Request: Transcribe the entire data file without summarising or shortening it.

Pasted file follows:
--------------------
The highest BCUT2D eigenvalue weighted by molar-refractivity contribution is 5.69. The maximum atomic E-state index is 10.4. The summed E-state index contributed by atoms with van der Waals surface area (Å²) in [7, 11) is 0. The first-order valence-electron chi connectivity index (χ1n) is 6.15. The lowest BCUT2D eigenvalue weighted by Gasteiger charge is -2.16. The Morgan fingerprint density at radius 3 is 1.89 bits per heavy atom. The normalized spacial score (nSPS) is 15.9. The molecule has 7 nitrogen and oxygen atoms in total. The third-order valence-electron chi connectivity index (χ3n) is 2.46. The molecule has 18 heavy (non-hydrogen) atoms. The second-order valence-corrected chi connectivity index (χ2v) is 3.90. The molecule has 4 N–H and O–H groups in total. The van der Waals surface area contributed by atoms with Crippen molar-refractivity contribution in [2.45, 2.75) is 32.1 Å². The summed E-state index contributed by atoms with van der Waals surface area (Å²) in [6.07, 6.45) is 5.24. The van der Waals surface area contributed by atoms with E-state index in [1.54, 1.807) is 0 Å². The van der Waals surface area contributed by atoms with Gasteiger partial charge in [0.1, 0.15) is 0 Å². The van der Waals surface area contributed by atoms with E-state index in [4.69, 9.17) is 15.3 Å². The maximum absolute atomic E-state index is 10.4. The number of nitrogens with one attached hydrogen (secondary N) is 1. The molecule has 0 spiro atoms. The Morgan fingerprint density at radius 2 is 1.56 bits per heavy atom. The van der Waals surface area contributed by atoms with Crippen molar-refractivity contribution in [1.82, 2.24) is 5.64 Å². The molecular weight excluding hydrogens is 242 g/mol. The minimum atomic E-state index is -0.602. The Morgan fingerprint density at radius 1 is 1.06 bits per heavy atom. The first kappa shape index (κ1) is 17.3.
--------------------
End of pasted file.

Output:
The highest BCUT2D eigenvalue weighted by molar-refractivity contribution is 5.69. The maximum atomic E-state index is 10.4. The summed E-state index contributed by atoms with van der Waals surface area (Å²) in [7, 11) is 0. The first-order valence-electron chi connectivity index (χ1n) is 6.15. The lowest BCUT2D eigenvalue weighted by Gasteiger charge is -2.16. The Morgan fingerprint density at radius 3 is 1.89 bits per heavy atom. The normalized spacial score (nSPS) is 15.9. The molecule has 7 nitrogen and oxygen atoms in total. The third-order valence-electron chi connectivity index (χ3n) is 2.46. The molecule has 18 heavy (non-hydrogen) atoms. The second-order valence-corrected chi connectivity index (χ2v) is 3.90. The molecule has 4 N–H and O–H groups in total. The van der Waals surface area contributed by atoms with Crippen molar-refractivity contribution in [2.45, 2.75) is 32.1 Å². The summed E-state index contributed by atoms with van der Waals surface area (Å²) in [6.07, 6.45) is 5.24. The van der Waals surface area contributed by atoms with E-state index in [1.54, 1.807) is 0 Å². The van der Waals surface area contributed by atoms with Gasteiger partial charge in [0.1, 0.15) is 0 Å². The van der Waals surface area contributed by atoms with E-state index in [4.69, 9.17) is 15.3 Å². The maximum absolute atomic E-state index is 10.4. The number of nitrogens with one attached hydrogen (secondary N) is 1. The molecule has 0 spiro atoms. The Morgan fingerprint density at radius 2 is 1.56 bits per heavy atom. The van der Waals surface area contributed by atoms with Crippen molar-refractivity contribution in [1.82, 2.24) is 5.64 Å². The molecular weight excluding hydrogens is 242 g/mol. The minimum atomic E-state index is -0.602. The Morgan fingerprint density at radius 1 is 1.06 bits per heavy atom. The first kappa shape index (κ1) is 17.3.